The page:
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SNAP POLL: Boris proposes, Corbyn Disposes

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LONDON, Sept. 3, 2019 (Xinhua) -- Anti-Brexit protesters take part in a demonstration in London, Britain, on Sept. 3, 2019. British Prime Minister Boris Johnson on Tuesday lost a key Brexit vote in the House of Commons as anti-no deal MPs take control of the parliamentary business. (Photo by Ray Tang/Xinhua/IANS) by .
Anti-Brexit protesters take part in a demonstration in London, Britain, on Sept. 3, 2019. British Prime Minister Boris Johnson on Tuesday lost a key Brexit vote in the House of Commons as anti-no deal MPs take control of the parliamentary business. (Photo by Ray Tang/Xinhua/IANS)

First past the Brexit delay bill, then talk about election…. Labour leader Jeremy Corbyn sets terms for supporting Prime Minister Boris Johnson’s move to call a snap election on October 14 or 15…. writes Kaliph Anaz

Labour Leader Jeremy Corbyn sets terms for supporting the beleaguered Prime Minister Boris Johnson to support his motion to dissolve Parliament and call for a general election.
Mr Corbyn has warned Johnson that Labour will only vote for a snap general election once parliament has prevented a no-deal Brexit.

Corbyn was calling for elections since 2017, but former prime minister Tony Blair’s warning of an elephant trap spoiled the spirits. Labour is running 8 points behind Tories and the real Remain party –The Liberal Democrats are on 19 and garnering momentum. Their ranks are swelling with new additions on a daily basis.
Blair said that supporting government plans for a general election would give it a free hand to change the polling date during an election campaign.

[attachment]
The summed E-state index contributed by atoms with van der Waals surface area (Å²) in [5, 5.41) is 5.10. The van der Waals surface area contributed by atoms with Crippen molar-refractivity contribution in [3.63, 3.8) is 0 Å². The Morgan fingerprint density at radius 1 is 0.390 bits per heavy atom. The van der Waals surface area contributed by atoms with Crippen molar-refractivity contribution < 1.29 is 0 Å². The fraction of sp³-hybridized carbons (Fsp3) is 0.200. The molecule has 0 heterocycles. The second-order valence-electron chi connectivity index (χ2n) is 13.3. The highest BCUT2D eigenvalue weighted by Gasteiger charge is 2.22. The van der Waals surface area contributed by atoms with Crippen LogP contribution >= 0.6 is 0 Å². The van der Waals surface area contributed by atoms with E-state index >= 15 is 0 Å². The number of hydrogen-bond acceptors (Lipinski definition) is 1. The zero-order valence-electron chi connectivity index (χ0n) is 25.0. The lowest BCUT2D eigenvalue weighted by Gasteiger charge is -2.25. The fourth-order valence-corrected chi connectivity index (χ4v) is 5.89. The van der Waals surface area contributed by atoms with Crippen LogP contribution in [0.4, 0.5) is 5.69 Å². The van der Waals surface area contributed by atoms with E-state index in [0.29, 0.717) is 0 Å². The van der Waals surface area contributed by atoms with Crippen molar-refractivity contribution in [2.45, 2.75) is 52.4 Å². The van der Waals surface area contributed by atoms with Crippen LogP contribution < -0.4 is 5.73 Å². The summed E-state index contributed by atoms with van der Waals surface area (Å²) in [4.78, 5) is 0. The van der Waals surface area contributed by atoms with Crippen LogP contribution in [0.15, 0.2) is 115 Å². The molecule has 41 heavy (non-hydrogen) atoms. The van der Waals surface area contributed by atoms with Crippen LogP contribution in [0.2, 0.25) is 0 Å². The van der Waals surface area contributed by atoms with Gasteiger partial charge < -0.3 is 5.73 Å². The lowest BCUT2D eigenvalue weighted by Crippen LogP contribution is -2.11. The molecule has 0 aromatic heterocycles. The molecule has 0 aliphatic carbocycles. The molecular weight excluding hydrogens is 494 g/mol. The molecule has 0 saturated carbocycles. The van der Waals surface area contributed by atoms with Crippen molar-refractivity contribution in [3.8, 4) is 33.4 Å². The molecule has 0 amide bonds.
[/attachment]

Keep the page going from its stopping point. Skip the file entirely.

MPs will now vote on the Brexit delay bill. If it passes, the vote on whether to hold an election will follow. Corbyn said the bill needed to be passed to take the no-deal option completely “off the table” before his party would support the call for a general election.
Shadow justice secretary Richard Burgon said he did not trust Boris Johnson not to call an election for mid-October and then change the date afterwards.

He said the prime minister could “change the date so that during the general election campaign we crash out of the European Union with a no deal”.

Under the Fixed Term Parliaments Act, a prime minister must have the backing of at least two-thirds of MPs before a general election can be called outside of the fixed five-year terms. Downing Street said the 21 Tory MPs who rebelled in Tuesday’s vote would have the whip removed, effectively expelling them from the parliamentary party and meaning they could not stand as Conservative candidates in the election.

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